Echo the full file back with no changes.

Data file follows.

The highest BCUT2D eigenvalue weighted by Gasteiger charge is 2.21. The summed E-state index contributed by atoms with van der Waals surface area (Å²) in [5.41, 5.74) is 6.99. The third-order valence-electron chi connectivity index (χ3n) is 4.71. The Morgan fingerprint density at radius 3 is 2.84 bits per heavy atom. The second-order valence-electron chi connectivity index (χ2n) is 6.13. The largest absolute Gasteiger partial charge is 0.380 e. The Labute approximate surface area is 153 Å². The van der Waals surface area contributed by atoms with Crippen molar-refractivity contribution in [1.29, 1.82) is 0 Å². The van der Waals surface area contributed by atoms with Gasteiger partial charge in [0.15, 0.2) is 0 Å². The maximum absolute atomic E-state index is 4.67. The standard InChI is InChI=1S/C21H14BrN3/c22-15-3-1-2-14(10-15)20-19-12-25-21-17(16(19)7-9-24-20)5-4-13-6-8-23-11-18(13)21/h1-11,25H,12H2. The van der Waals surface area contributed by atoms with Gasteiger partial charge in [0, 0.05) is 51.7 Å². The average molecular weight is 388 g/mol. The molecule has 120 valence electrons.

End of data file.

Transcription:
The highest BCUT2D eigenvalue weighted by Gasteiger charge is 2.21. The summed E-state index contributed by atoms with van der Waals surface area (Å²) in [5.41, 5.74) is 6.99. The third-order valence-electron chi connectivity index (χ3n) is 4.71. The Morgan fingerprint density at radius 3 is 2.84 bits per heavy atom. The second-order valence-electron chi connectivity index (χ2n) is 6.13. The largest absolute Gasteiger partial charge is 0.380 e. The Labute approximate surface area is 153 Å². The van der Waals surface area contributed by atoms with Crippen molar-refractivity contribution in [1.29, 1.82) is 0 Å². The van der Waals surface area contributed by atoms with Gasteiger partial charge in [0.15, 0.2) is 0 Å². The maximum absolute atomic E-state index is 4.67. The standard InChI is InChI=1S/C21H14BrN3/c22-15-3-1-2-14(10-15)20-19-12-25-21-17(16(19)7-9-24-20)5-4-13-6-8-23-11-18(13)21/h1-11,25H,12H2. The van der Waals surface area contributed by atoms with Gasteiger partial charge in [0, 0.05) is 51.7 Å². The average molecular weight is 388 g/mol. The molecule has 120 valence electrons.